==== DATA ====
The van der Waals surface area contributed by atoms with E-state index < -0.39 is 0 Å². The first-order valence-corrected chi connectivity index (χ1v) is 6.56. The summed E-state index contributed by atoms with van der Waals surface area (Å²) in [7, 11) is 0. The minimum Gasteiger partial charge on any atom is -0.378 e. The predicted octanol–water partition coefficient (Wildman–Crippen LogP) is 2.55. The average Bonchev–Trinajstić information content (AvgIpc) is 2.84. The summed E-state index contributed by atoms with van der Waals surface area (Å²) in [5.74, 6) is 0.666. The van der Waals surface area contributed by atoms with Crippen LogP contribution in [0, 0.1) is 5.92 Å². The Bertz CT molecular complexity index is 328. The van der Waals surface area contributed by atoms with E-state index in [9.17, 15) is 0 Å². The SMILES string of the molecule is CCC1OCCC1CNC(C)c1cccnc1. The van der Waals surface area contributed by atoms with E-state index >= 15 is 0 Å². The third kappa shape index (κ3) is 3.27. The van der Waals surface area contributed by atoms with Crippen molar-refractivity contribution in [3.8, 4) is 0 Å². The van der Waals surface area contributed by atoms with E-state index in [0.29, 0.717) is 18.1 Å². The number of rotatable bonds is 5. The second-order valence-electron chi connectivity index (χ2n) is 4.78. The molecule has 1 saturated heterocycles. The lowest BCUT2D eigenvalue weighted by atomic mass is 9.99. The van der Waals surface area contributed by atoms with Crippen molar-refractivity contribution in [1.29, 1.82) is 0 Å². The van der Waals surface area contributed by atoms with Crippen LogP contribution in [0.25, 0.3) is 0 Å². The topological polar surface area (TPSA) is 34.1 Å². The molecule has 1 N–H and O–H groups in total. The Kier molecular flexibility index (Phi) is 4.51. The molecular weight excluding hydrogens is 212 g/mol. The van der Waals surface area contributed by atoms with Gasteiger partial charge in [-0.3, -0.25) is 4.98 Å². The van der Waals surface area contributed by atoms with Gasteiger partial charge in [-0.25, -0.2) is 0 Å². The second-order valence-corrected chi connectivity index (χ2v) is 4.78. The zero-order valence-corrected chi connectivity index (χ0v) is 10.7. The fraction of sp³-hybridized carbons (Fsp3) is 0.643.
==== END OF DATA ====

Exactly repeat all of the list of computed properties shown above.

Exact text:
The van der Waals surface area contributed by atoms with E-state index < -0.39 is 0 Å². The first-order valence-corrected chi connectivity index (χ1v) is 6.56. The summed E-state index contributed by atoms with van der Waals surface area (Å²) in [7, 11) is 0. The minimum Gasteiger partial charge on any atom is -0.378 e. The predicted octanol–water partition coefficient (Wildman–Crippen LogP) is 2.55. The average Bonchev–Trinajstić information content (AvgIpc) is 2.84. The summed E-state index contributed by atoms with van der Waals surface area (Å²) in [5.74, 6) is 0.666. The van der Waals surface area contributed by atoms with Crippen LogP contribution in [0, 0.1) is 5.92 Å². The Bertz CT molecular complexity index is 328. The van der Waals surface area contributed by atoms with E-state index in [9.17, 15) is 0 Å². The SMILES string of the molecule is CCC1OCCC1CNC(C)c1cccnc1. The van der Waals surface area contributed by atoms with E-state index >= 15 is 0 Å². The third kappa shape index (κ3) is 3.27. The van der Waals surface area contributed by atoms with Crippen molar-refractivity contribution in [3.8, 4) is 0 Å². The van der Waals surface area contributed by atoms with E-state index in [0.29, 0.717) is 18.1 Å². The number of rotatable bonds is 5. The second-order valence-electron chi connectivity index (χ2n) is 4.78. The molecule has 1 saturated heterocycles. The lowest BCUT2D eigenvalue weighted by atomic mass is 9.99. The van der Waals surface area contributed by atoms with Crippen molar-refractivity contribution in [1.29, 1.82) is 0 Å². The van der Waals surface area contributed by atoms with Crippen LogP contribution in [0.25, 0.3) is 0 Å². The topological polar surface area (TPSA) is 34.1 Å². The molecule has 1 N–H and O–H groups in total. The Kier molecular flexibility index (Phi) is 4.51. The molecular weight excluding hydrogens is 212 g/mol. The van der Waals surface area contributed by atoms with Gasteiger partial charge in [-0.3, -0.25) is 4.98 Å². The van der Waals surface area contributed by atoms with Gasteiger partial charge in [-0.25, -0.2) is 0 Å². The second-order valence-corrected chi connectivity index (χ2v) is 4.78. The zero-order valence-corrected chi connectivity index (χ0v) is 10.7. The fraction of sp³-hybridized carbons (Fsp3) is 0.643.